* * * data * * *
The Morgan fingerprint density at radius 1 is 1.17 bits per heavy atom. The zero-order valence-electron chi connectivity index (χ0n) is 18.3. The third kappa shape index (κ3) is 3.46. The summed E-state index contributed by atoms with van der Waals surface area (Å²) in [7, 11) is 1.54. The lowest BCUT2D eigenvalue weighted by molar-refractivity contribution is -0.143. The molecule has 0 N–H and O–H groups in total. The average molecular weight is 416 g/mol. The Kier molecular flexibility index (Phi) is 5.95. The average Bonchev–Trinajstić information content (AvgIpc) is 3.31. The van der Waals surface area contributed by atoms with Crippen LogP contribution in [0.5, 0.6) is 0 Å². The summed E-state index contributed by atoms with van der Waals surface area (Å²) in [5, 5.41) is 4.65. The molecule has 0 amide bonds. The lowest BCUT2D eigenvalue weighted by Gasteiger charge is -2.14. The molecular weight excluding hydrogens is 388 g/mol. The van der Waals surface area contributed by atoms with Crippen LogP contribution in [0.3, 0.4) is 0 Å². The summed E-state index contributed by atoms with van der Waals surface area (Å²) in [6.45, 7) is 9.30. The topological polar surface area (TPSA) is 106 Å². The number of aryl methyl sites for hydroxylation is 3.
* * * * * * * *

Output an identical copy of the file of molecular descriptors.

The Morgan fingerprint density at radius 1 is 1.17 bits per heavy atom. The zero-order valence-electron chi connectivity index (χ0n) is 18.3. The third kappa shape index (κ3) is 3.46. The summed E-state index contributed by atoms with van der Waals surface area (Å²) in [7, 11) is 1.54. The lowest BCUT2D eigenvalue weighted by molar-refractivity contribution is -0.143. The molecule has 0 N–H and O–H groups in total. The average molecular weight is 416 g/mol. The Kier molecular flexibility index (Phi) is 5.95. The average Bonchev–Trinajstić information content (AvgIpc) is 3.31. The van der Waals surface area contributed by atoms with Crippen LogP contribution in [0.5, 0.6) is 0 Å². The summed E-state index contributed by atoms with van der Waals surface area (Å²) in [5, 5.41) is 4.65. The molecule has 0 amide bonds. The lowest BCUT2D eigenvalue weighted by Gasteiger charge is -2.14. The molecular weight excluding hydrogens is 388 g/mol. The van der Waals surface area contributed by atoms with Crippen LogP contribution in [0.3, 0.4) is 0 Å². The summed E-state index contributed by atoms with van der Waals surface area (Å²) in [6.45, 7) is 9.30. The topological polar surface area (TPSA) is 106 Å². The number of aryl methyl sites for hydroxylation is 3.